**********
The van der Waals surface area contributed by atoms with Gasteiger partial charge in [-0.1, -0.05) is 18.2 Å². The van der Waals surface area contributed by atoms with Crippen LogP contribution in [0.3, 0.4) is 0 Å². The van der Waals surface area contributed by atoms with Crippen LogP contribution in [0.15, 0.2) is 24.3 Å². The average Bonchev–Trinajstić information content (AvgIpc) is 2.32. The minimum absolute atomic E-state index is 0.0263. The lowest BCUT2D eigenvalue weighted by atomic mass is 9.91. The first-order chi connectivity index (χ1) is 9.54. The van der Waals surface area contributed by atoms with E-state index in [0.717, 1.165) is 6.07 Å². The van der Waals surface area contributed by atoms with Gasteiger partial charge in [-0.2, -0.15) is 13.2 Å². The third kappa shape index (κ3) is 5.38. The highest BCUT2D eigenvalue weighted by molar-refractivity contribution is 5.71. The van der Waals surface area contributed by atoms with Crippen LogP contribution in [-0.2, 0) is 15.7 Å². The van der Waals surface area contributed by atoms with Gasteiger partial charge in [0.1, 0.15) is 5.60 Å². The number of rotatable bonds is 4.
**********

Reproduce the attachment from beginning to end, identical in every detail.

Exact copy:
The van der Waals surface area contributed by atoms with Gasteiger partial charge in [-0.1, -0.05) is 18.2 Å². The van der Waals surface area contributed by atoms with Crippen LogP contribution in [0.3, 0.4) is 0 Å². The van der Waals surface area contributed by atoms with Crippen LogP contribution in [0.15, 0.2) is 24.3 Å². The average Bonchev–Trinajstić information content (AvgIpc) is 2.32. The minimum absolute atomic E-state index is 0.0263. The lowest BCUT2D eigenvalue weighted by atomic mass is 9.91. The first-order chi connectivity index (χ1) is 9.54. The van der Waals surface area contributed by atoms with E-state index in [0.717, 1.165) is 6.07 Å². The van der Waals surface area contributed by atoms with Gasteiger partial charge in [-0.2, -0.15) is 13.2 Å². The third kappa shape index (κ3) is 5.38. The highest BCUT2D eigenvalue weighted by molar-refractivity contribution is 5.71. The van der Waals surface area contributed by atoms with Crippen LogP contribution in [-0.2, 0) is 15.7 Å². The van der Waals surface area contributed by atoms with Gasteiger partial charge in [0.1, 0.15) is 5.60 Å². The number of rotatable bonds is 4.